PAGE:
How many passwords do we have to memorize these days? Or more likely, how many passwords must we regularly reset and later be reminded of, only to be again forgotten, lost, or discarded, seemingly ad infinitum? Martin Paul Eve’s book takes up the lively history and thingliness of passwords, showing them to be pressing down on us and far more than just neutral gateways or drab data points. Touching on identity theft, the ‘strength’ of passwords, and behavior conditioning, Eve’s book gets into the inner workings of this quasi-object, showing how passwords are at once integral and abject parts of modern life.
The questionnaire beckons as a mundane object rife with complexity. Evan Kindley’s book considers the questionnaire as both a scientific instrument and as a game, intriguingly and recursively pressing a question on his readers: Why do we fill out questionnaires? The questionnaire is one of those things that seems to exist equally as a virtual reality and as a simple routine—but which, the more one considers it, the more its objectness gets tacky and textured. Kindley draws from sources as diverse as canonical literature, occult paraphernalia, and online minutiae. Questionnaire will appeal the skeptic, the cynic, and the devotee alike, teaching all in turn lessons about the forms we fill out in anger, desire, or despair.
Shopping malls may be one of the more ubiquitous places of contemporary life in consumer culture—yet do we know what they really are? Matthew Newton takes his readers on a journey at once personal and cultural, architectural and fictive, exploring the quotidian marvels as well as the seedy underbelly of this paradigmatic site, the mall. Balancing memoir with cultural analysis, Newton considers shopping malls as vast spaces, existing in various forms, in so many different places. Arguably too big to count as a single object, the shopping mall nevertheless manages to stick together as a real thing that we encounter in everyday life as well as in cultural representations. The mall is a thing full of other things, a capacious object brimming with lessons.
Unraveling the sock’s history, construction, and necessity, Kim Adrian’s Sock reintroduces us to our own bodies—vulnerable, bipedal, and flawed—by examining this most common of objects, something we daily tug on and take off with hardly a thought. Sock reminds us that extraordinary secrets live in mundane material realities, and reveals how this floppy, often smelly, sometimes holey piece of clothing—whether machine made and ordered online or hand knit and given as a gift—can also serve as an anatomy lesson, a physics primer, a love letter, a weapon, a fetish, or a fashion statement. Consider the sock.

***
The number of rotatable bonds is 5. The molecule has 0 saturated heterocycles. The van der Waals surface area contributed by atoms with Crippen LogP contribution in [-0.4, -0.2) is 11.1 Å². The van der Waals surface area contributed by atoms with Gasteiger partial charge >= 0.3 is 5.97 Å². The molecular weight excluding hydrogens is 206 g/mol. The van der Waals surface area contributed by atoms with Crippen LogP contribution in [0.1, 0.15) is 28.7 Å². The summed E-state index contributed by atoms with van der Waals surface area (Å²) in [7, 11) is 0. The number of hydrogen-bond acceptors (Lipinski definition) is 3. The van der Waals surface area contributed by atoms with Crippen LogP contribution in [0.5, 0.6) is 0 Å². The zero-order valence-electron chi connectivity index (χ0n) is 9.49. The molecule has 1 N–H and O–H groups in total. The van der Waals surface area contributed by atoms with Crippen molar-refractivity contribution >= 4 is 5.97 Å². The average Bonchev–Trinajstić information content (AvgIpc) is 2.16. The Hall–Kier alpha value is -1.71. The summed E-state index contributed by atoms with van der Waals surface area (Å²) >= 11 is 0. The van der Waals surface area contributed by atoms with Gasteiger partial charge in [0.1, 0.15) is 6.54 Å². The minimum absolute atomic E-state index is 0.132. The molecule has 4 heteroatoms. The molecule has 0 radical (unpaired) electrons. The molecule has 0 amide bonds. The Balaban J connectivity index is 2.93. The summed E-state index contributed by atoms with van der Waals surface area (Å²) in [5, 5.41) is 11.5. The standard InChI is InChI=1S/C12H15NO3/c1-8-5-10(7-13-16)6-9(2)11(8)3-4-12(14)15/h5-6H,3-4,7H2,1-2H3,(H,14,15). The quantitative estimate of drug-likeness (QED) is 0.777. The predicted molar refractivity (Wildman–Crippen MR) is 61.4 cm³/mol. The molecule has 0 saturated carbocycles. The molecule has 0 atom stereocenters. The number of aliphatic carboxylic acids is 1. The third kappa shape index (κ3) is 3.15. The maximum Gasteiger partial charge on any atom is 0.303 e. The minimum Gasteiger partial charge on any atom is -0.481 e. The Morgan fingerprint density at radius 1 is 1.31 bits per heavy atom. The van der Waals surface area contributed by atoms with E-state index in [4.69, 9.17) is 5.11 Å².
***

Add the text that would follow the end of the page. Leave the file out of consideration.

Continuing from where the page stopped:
William Germano‘s Eye Chart is a meditation on the sharp, the fuzzy, and the invisible. It’s about that familiar thing we read with difficulty, and only partially. Reading the eye chart is an exercise in failure, since it only gets interesting when you can’t read any further. It’s the opposite of interpretative reading—to read the eye chart is to read it up the way we might use something up or eat it up. You can try to read the eye chart, but you know you can’t finish it. The eye chart—essential diagnostic tool, template, sign, toy—is a monument to un-reading and a guide to the absurdities of modern life.
In this book, Jeffrey Jerome Cohen and Lindy Elkins-Tanton explore what happens when we think of the Earth as an object viewable from space. As a “blue marble,” “a blue pale dot,” a spaceship, an organism, or (as Chaucer described it) “this litel spot of erthe,” the solitary orb is a challenge to scale and to human self-importance. Beautiful and self-contained, the Earth suspended in cold blackness turns out to be far less knowable than it at first appears: its vast interior is after all an inferno of incandescent and yet solid rock and a reservoir of water vaster than the ocean, a world within the world. Viewing the Earth from space also invites both comparisons to its sister planets, and the subsequent dive into the abyss of scale: how can humans apprehend the distances, the temperatures, and the time scale on which planets are born, evolve, and die?